Sci-fi adventure. With Timothée Chalamet, Rebecca Ferguson and Oscar Isaac. Director: Denis Villeneuve.
In the future, space travel depends on a substance called spice, which is only found on the desert planet Arrakis, nicknamed Dune.
When the galactic emperor replaces the brutal House Harkonnen, who’ve been mining spice on Dune for 80 years, with the noble House Atreides, Duke Leto Atreides (Isaac) senses a trap but must comply. Leto, his concubine, Lady Jessica (Ferguson), and teen son, Paul (Chalamet), duly make their way to Dune.
Paul has been having troubling dreams about the indigenous people of Arrakis, who believe a messiah will free them from their oppressors.
Frank Herbert’s influential 1965 novel Dune was long deemed unfilmable due to its dense mythology and sprawling cast of characters.
So instead of trying to cram it all into one film, Villeneuve (Blade Runner 2049) adapts only the first half of the tome. This was a risky move, as Dune part 2 wasn’t confirmed at the outset (luckily the sequel has now been greenlit), and telling only half the story is both the film’s greatest strength and its biggest flaw.
Villeneuve takes his time setting the scene with magnificent vistas interspersed with revealing dialogue between the massive assortment of characters that deftly illustrates their roles and personalities while also feeding the audience information about how this universe works.
The problem is that the running time is consumed with elaborate world-building and a tragic twist but ends without any kind of resolution, which could leave viewers deeply dissatisfied. So, it’s best to keep in mind while watching that there’s more to come.
In the meantime, the film’s vast scope, eye-popping design, hypnotic score by Hans Zimmer and stellar cast – with Chalamet, Ferguson and Sharon Duncan-Brewster the standouts – should impress.
Sci-fi fans will probably love Villeneuve’s assured handling of all the disparate elements, while casual viewers might find the mysticism baffling and the pace glacial.
2021. 13V. 155 MIN. AT THE CINEMA. ALSO AVAILABLE ON GOOGLE PLAY AND APPLE TV+.
Ted Bundy: American Boogeyman ** 1/2
True-crime thriller. Following in Zac Efron’s footsteps in Extremely Wicked, Shockingly Evil and Vile (2019), another former teen heartthrob, Chad Michael Murray, tries to gain dramatic credibility by playing American serial killer Ted Bundy.
The movie dramatises one of the US’ biggest manhunts as it follows Bundy moving from state to state murdering numerous young women. But FBI agents Kathleen McChesney (Holland Roden) and Robert Ressler (Jake Hays), are hot on his trail.
Bundy’s final hunting ground is a female university residence where the students flirt with him and don’t recognise him as the notorious killer. Will the FBI make a breakthrough, or will more women lose their lives?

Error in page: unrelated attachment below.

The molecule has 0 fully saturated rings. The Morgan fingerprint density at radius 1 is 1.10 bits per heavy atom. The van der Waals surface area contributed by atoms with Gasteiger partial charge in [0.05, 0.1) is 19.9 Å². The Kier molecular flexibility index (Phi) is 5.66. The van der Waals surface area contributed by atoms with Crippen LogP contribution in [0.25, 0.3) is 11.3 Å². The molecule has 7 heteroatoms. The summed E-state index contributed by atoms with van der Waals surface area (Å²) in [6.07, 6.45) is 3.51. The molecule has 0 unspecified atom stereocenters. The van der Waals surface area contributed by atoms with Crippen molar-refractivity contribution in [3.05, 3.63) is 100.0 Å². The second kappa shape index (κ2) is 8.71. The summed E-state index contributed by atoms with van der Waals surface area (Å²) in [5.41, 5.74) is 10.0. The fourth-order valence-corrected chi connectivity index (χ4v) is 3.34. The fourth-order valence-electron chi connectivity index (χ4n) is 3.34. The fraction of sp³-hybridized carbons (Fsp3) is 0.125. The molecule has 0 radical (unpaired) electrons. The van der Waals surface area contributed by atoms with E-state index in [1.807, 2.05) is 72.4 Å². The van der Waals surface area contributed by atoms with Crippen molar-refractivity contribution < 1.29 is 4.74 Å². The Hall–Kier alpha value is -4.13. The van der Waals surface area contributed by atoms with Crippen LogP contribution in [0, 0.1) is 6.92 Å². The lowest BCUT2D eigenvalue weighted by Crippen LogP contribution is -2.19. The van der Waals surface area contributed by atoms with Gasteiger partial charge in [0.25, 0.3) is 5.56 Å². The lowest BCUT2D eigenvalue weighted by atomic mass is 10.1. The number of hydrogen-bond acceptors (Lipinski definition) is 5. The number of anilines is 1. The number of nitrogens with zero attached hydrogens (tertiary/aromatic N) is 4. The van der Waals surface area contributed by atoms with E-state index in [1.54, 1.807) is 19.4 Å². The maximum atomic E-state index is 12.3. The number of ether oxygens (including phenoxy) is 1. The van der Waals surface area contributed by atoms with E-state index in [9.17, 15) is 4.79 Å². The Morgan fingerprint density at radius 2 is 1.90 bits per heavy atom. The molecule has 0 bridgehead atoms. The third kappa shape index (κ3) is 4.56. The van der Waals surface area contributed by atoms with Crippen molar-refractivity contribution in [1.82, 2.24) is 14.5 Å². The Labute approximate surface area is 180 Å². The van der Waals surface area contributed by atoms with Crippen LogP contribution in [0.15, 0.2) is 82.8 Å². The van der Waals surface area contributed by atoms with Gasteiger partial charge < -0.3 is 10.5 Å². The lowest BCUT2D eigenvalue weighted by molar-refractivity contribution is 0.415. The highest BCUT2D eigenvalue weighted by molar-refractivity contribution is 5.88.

If you’re a fan of Murray in his hunky Cinderella Story and One Tree Hill guise, you might be shocked to see him transform into a cold-eyed killer. The actor is convincing but must battle a ridiculous moustache and poor makeup to get his performance across. Roden (Teen Wolf) also gives a strong portrayal that adds to the tension.
The movie shines a light on a part of the Bundy saga that’s not so well known but loses credibility by leaving out important details, and falls apart in the last 10 minutes.But if you have nerves of steel and find true crime interesting, you’ll want to add this to your watchlist.
– ABBY-GENE BISSOLATI
2021. 110 MIN. 16VL. AVAILABLE ON DSTV BOXOFFICE.
The Water Man ***
Fantasy adventure. Bookworm Gunner Boone (This Is Us’ Lonnie Chavis) and his parents move to a small town. His mom (Rosario Dawson), has leukaemia while his dad (David Oyelowo), is a soldier who’s often away for long periods.
While out exploring, Gunner hears the local legend of the Water Man, a supernatural figure who lives in the woods. When a girl named Jo (Amiah Miller) claims she knows where the Water Man lives, Gunner persuades her to travel with him into the forest to try to find the immortal in the hope he can save Gunner’s mom.
The film tackles difficult subjects that even adults sometimes find hard to discuss, but the two young leads give great performances, while Oyelowo – also making his directorial debut – is convincing as a man ashamed of his failures as a father.
But the script has weak spots, and the filmmakers can’t decide whether this is a horror film, fairytale or both.
Told from a child’s point of view and aimed at families, The Water Man should satisfy its target audience. But some scenes might upset very young viewers.
– LARA ATSON
2020. 93 MIN. PG V. AVAILABLE ON NETFLIX.
A: All ages D: Drugs H: Horror L: Language N: Nudity P: Prejudice PG: Parental guidance S: Sex V: Violence